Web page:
Parshat Ki Tetzay
(Haftara: Isaiah 54:1-10)
1. [22:1] “ …you must return them to your brother.” The matter of lost articles and their return to their owners is an important issue in halacha and in Chassidut. A complete and rather long tractate in the Talmud is devoted to this topic. Why is this matter so important in our social lives and in our psychological-spiritual lives?
2. [22:4] “…lift them up with him.” The Torah tells us that we must help a person who needs help. Rashi and other commentaries further tell us that we must help only if the other person also lifts, but not if he expects us to do it all. How is this an excellent model for helping people? Are there times when one should help even if the other person does not take part?
3. There are many commandments of kindness in this week’s parsha. Who is more praiseworthy—the person who is naturally kind or the person who is not naturally kind, but acts in a kind way because he or she is commanded?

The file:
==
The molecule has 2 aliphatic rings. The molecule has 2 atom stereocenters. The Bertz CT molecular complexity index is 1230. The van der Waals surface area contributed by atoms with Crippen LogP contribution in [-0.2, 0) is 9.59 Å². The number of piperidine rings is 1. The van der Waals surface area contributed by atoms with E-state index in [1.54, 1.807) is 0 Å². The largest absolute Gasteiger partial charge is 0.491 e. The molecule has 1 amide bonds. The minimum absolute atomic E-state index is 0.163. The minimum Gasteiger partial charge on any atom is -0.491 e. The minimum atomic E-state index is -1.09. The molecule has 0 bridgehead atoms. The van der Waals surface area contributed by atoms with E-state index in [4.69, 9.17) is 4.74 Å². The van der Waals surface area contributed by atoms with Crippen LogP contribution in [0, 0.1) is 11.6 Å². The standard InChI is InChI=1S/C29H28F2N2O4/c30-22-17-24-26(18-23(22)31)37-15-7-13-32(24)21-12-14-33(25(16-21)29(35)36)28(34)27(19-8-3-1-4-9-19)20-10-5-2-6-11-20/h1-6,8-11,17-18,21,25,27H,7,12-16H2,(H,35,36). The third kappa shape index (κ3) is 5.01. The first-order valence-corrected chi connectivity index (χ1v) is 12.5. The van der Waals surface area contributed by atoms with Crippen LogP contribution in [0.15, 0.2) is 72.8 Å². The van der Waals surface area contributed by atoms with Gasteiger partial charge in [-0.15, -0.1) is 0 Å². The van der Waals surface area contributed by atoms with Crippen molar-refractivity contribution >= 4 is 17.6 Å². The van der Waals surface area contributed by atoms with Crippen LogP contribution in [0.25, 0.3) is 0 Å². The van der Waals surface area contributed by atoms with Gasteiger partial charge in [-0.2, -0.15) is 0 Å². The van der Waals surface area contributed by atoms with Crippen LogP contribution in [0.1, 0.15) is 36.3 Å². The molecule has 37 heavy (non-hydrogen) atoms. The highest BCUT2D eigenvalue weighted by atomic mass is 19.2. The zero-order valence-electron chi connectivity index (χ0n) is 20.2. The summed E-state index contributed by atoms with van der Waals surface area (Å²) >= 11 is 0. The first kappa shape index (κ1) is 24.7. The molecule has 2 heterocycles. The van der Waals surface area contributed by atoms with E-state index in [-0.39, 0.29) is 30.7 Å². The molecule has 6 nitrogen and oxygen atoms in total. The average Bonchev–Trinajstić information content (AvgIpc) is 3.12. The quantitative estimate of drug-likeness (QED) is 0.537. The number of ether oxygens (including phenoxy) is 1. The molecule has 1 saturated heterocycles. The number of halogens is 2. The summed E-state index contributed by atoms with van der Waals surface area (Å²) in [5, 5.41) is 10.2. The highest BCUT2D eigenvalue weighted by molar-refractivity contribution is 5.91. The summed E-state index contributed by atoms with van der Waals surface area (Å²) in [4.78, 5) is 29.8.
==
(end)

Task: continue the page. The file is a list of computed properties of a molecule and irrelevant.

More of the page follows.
4. [Haftara: 54:7,8] God tells us here that His anger is for a moment, but His kindness is forever. The Rambam and other sources tell us that God does not have human qualities (except for kindness and love). If so, what does it mean when we say that God is angry? What is the purpose of God’s anger if He really is kind?
5. [Elul] In the month of Elul, we blow the shofar every morning after the prayer service. Maimonides tells us that this is in order to wake us up. What does it mean when we say that we are usually sleeping?
[22:4] “You shall not see your brother’s donkey fallen by the way…you will certainly lift it up with him (“hakem takim imo”).
Why is there a repetition in Hebrew of the word “lift it up”?
When a person is helping someone else, he or she is also helping himself and herself. By helping another, one is fixing one’s personal qualities so that one becomes or remains honest and loving. One helps the other and also helps oneself.
–The “Sfat Emet”, Rebbe Yehudah Leib Alter of Gur (1847-1905)
This study page is dedicated to the memory of Rivkah Rochel bat Ya’akov haLevi and Chaya Kornberg, and Yechiel Eliezer ben Yitzchok Meir and Rochel Laya Kornberg
And this study page is also dedicated to the memory of Gad Eliahu ben David and Kochava–Eli Zucker